Dream11 Founders petition the Karnataka High Court to quash FIR
Dream11 Founders Bhavit Sheth and Harsh Jain have filed a petition in the Karnataka High Court to quash a first information report (FIR) that the Bengaluru Police filed against them after the state’s ban on games including online betting and gambling, ET reported.
Last month, the Bengaluru Police filed the FIR upon receiving a complaint alleging violation of the Kerala Police (Amendment) Act, 2021.
What does the amendment say?
The Karnataka government passed an amendment to its Police Act on October 5. The amendment outlaws all kinds of online betting and gambling, including games of skill. It makes operation, betting, or sheltering of online games involving the exchange of money, betting and wagering “cognizable and non-bailable offence.”
The law now carries a punishment of up to three years imprisonment and a fine up to Rs 1 lakh. It is an increase from the earlier prescribed punishment of imprisonment up to one year and a fine up to Rs. 1,000.
Dream11 has already suspended operations
Dream11 suspended its operation in Karnataka a week after the government notified the amendment. However, the firm did not suspend its operation because of the amendment itself. In a press release, the company said:
“Our Karnataka users have expressed deep concerns and anxiety on their safety and security. In order to allay our users’ concerns, we have decided to suspend operation in Karnataka”
The company said it has received an advisory from the Federation of Indian Fantasy Sports (FIFS). FIFS also shared an opinion from a former Supreme Court judge stating the amendment does not apply to Dream11’s fantasy sports business since the Supreme Court has already held fantasy sports as not amounting to gambling, betting, or wagering.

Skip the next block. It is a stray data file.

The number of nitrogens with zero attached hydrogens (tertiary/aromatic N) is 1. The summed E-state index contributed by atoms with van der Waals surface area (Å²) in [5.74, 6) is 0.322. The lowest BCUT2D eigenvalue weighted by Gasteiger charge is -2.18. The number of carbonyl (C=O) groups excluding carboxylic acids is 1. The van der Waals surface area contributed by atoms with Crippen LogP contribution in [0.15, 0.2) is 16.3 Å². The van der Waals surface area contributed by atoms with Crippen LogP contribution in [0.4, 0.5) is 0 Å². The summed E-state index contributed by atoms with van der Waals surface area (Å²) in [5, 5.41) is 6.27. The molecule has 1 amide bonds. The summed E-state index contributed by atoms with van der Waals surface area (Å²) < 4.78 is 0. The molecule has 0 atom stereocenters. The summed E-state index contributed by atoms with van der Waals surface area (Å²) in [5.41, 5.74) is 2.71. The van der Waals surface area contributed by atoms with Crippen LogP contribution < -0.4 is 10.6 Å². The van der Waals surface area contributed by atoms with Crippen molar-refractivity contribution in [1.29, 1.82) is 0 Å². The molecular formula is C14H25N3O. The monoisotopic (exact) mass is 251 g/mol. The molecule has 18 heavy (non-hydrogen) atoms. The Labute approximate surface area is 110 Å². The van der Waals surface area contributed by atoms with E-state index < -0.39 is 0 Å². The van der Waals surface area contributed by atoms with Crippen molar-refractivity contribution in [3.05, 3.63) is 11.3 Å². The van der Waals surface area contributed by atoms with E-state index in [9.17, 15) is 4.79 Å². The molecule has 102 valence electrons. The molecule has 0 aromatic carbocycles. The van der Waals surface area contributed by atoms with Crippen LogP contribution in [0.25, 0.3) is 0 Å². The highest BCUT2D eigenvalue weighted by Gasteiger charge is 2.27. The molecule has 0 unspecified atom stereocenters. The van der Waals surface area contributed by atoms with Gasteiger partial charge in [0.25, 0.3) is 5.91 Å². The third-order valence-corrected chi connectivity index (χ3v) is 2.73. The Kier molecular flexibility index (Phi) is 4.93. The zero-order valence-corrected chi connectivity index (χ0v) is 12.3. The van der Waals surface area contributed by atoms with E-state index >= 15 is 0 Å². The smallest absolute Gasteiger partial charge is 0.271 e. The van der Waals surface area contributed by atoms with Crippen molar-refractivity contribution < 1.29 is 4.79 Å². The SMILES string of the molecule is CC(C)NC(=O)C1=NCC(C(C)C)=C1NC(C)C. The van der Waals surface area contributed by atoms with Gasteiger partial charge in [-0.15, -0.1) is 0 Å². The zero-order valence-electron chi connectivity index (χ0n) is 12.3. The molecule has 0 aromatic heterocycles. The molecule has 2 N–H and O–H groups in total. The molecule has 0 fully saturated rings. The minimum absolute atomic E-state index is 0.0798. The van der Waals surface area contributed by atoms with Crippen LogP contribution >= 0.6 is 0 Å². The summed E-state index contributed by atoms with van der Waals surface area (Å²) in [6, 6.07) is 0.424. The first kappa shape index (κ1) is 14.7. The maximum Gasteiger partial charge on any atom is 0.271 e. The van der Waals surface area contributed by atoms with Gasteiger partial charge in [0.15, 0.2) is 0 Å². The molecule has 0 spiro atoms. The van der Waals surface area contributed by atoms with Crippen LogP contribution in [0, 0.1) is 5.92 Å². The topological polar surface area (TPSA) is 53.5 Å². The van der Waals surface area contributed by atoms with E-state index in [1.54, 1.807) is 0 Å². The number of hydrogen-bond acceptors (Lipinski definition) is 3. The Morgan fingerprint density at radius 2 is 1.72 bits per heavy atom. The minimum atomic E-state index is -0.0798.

Similar companies like MPL, Games 24X7, Gameskraft & have also blocked users from Karnataka.
Constitutional Challenge to the Amendment
The All India Gaming Federation (AIGF) last week filed a constitutional challenge to the Amendment. The petitioner argues that it is a settled law that games of skill (involving risking of money or otherwise) do not amount to wagering or betting. As such, the State cannot prohibit such activities. Therefore, the amendments to the Police Act unlawfully prohibit the lawful and legitimate business of the members of the federation.
AIGF seeks interim relief including a stay on the operation of the law, and directions to the state to refrain from initiating any proceedings based on the impugned law. The Karnataka High Court will take up the petition for hearing on October 27. Individual online gaming companies have also filed other petitions. The court will consider all petitions together on the next date of hearing.
Why does it matter?
AIGF’s petition says there are over 400 start-ups in India in the online gaming space. 71 of them are registered in Bengaluru, and it is estimated that the sector will generate around 40,000 new jobs by 2022. MPL alone has 800 employees worldwide.
Here’s a copy of the Karnataka Police (Amendment) Act, 2021.
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